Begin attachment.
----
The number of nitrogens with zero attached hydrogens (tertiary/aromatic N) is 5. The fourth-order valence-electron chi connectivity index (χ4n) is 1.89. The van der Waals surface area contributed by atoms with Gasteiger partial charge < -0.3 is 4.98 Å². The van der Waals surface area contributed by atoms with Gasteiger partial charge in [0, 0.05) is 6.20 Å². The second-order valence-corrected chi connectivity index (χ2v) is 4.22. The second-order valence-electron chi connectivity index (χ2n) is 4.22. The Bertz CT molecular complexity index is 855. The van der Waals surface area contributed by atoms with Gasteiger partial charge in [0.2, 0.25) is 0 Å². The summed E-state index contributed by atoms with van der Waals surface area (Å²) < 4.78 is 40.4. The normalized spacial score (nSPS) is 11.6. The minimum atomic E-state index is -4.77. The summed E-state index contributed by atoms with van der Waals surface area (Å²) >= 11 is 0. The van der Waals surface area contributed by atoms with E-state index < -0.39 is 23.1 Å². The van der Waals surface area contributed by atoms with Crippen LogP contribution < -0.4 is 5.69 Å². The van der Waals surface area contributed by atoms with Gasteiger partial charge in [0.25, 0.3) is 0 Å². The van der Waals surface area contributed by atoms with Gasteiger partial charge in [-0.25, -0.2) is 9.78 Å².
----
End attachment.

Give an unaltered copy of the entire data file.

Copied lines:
The number of nitrogens with zero attached hydrogens (tertiary/aromatic N) is 5. The fourth-order valence-electron chi connectivity index (χ4n) is 1.89. The van der Waals surface area contributed by atoms with Gasteiger partial charge < -0.3 is 4.98 Å². The van der Waals surface area contributed by atoms with Gasteiger partial charge in [0, 0.05) is 6.20 Å². The second-order valence-corrected chi connectivity index (χ2v) is 4.22. The second-order valence-electron chi connectivity index (χ2n) is 4.22. The Bertz CT molecular complexity index is 855. The van der Waals surface area contributed by atoms with Gasteiger partial charge in [0.2, 0.25) is 0 Å². The summed E-state index contributed by atoms with van der Waals surface area (Å²) < 4.78 is 40.4. The normalized spacial score (nSPS) is 11.6. The minimum atomic E-state index is -4.77. The summed E-state index contributed by atoms with van der Waals surface area (Å²) >= 11 is 0. The van der Waals surface area contributed by atoms with E-state index < -0.39 is 23.1 Å². The van der Waals surface area contributed by atoms with Crippen LogP contribution < -0.4 is 5.69 Å². The van der Waals surface area contributed by atoms with Gasteiger partial charge in [0.25, 0.3) is 0 Å². The van der Waals surface area contributed by atoms with Gasteiger partial charge in [-0.25, -0.2) is 9.78 Å².